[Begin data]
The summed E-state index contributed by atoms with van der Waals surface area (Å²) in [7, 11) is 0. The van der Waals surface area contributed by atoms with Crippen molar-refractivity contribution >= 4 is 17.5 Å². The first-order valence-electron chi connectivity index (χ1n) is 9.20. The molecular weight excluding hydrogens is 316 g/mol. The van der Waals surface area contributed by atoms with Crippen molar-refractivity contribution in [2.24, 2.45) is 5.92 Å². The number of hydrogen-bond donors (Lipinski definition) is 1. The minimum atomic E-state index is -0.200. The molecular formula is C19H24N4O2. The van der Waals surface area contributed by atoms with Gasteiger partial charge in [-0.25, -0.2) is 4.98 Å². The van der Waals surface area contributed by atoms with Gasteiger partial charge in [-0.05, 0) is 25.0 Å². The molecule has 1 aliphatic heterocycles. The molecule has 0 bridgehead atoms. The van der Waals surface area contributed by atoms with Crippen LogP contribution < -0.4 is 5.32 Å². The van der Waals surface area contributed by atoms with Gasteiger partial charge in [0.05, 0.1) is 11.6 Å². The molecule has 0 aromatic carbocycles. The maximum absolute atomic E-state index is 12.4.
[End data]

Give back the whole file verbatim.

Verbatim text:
The summed E-state index contributed by atoms with van der Waals surface area (Å²) in [7, 11) is 0. The van der Waals surface area contributed by atoms with Crippen molar-refractivity contribution >= 4 is 17.5 Å². The first-order valence-electron chi connectivity index (χ1n) is 9.20. The molecular weight excluding hydrogens is 316 g/mol. The van der Waals surface area contributed by atoms with Crippen molar-refractivity contribution in [2.24, 2.45) is 5.92 Å². The number of hydrogen-bond donors (Lipinski definition) is 1. The minimum atomic E-state index is -0.200. The molecular formula is C19H24N4O2. The van der Waals surface area contributed by atoms with Gasteiger partial charge in [-0.25, -0.2) is 4.98 Å². The van der Waals surface area contributed by atoms with Gasteiger partial charge in [-0.05, 0) is 25.0 Å². The molecule has 1 aliphatic heterocycles. The molecule has 0 bridgehead atoms. The van der Waals surface area contributed by atoms with Crippen LogP contribution < -0.4 is 5.32 Å². The van der Waals surface area contributed by atoms with Gasteiger partial charge in [0.05, 0.1) is 11.6 Å². The molecule has 0 aromatic carbocycles. The maximum absolute atomic E-state index is 12.4.